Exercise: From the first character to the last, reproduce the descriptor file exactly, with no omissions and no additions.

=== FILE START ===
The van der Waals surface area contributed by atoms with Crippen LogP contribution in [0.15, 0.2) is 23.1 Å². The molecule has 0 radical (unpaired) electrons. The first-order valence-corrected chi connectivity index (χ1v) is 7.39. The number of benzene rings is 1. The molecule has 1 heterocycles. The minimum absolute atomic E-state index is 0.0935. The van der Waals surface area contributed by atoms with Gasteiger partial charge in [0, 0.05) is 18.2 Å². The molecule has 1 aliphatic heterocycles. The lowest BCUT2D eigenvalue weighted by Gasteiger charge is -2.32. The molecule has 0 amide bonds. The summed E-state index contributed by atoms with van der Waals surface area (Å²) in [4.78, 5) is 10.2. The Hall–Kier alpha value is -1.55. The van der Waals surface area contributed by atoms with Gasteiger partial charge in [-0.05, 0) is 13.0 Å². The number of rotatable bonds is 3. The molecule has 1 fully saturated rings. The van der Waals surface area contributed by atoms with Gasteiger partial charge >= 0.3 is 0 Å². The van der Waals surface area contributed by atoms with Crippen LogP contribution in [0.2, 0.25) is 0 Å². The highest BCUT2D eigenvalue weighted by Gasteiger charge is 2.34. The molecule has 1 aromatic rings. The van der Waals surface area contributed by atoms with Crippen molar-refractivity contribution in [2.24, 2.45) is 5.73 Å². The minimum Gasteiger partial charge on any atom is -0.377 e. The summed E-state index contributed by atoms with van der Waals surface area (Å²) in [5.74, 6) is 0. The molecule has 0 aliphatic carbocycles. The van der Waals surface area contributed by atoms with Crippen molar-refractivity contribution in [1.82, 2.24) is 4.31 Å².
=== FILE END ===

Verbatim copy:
The van der Waals surface area contributed by atoms with Crippen LogP contribution in [0.15, 0.2) is 23.1 Å². The molecule has 0 radical (unpaired) electrons. The first-order valence-corrected chi connectivity index (χ1v) is 7.39. The number of benzene rings is 1. The molecule has 1 heterocycles. The minimum absolute atomic E-state index is 0.0935. The van der Waals surface area contributed by atoms with Gasteiger partial charge in [0, 0.05) is 18.2 Å². The molecule has 1 aliphatic heterocycles. The lowest BCUT2D eigenvalue weighted by Gasteiger charge is -2.32. The molecule has 0 amide bonds. The summed E-state index contributed by atoms with van der Waals surface area (Å²) in [4.78, 5) is 10.2. The Hall–Kier alpha value is -1.55. The van der Waals surface area contributed by atoms with Gasteiger partial charge in [-0.05, 0) is 13.0 Å². The number of rotatable bonds is 3. The molecule has 1 fully saturated rings. The van der Waals surface area contributed by atoms with Gasteiger partial charge >= 0.3 is 0 Å². The van der Waals surface area contributed by atoms with Crippen LogP contribution in [0.2, 0.25) is 0 Å². The highest BCUT2D eigenvalue weighted by Gasteiger charge is 2.34. The molecule has 1 aromatic rings. The van der Waals surface area contributed by atoms with Crippen molar-refractivity contribution in [2.24, 2.45) is 5.73 Å². The minimum Gasteiger partial charge on any atom is -0.377 e. The summed E-state index contributed by atoms with van der Waals surface area (Å²) in [5.74, 6) is 0. The molecule has 0 aliphatic carbocycles. The van der Waals surface area contributed by atoms with Crippen molar-refractivity contribution in [1.82, 2.24) is 4.31 Å².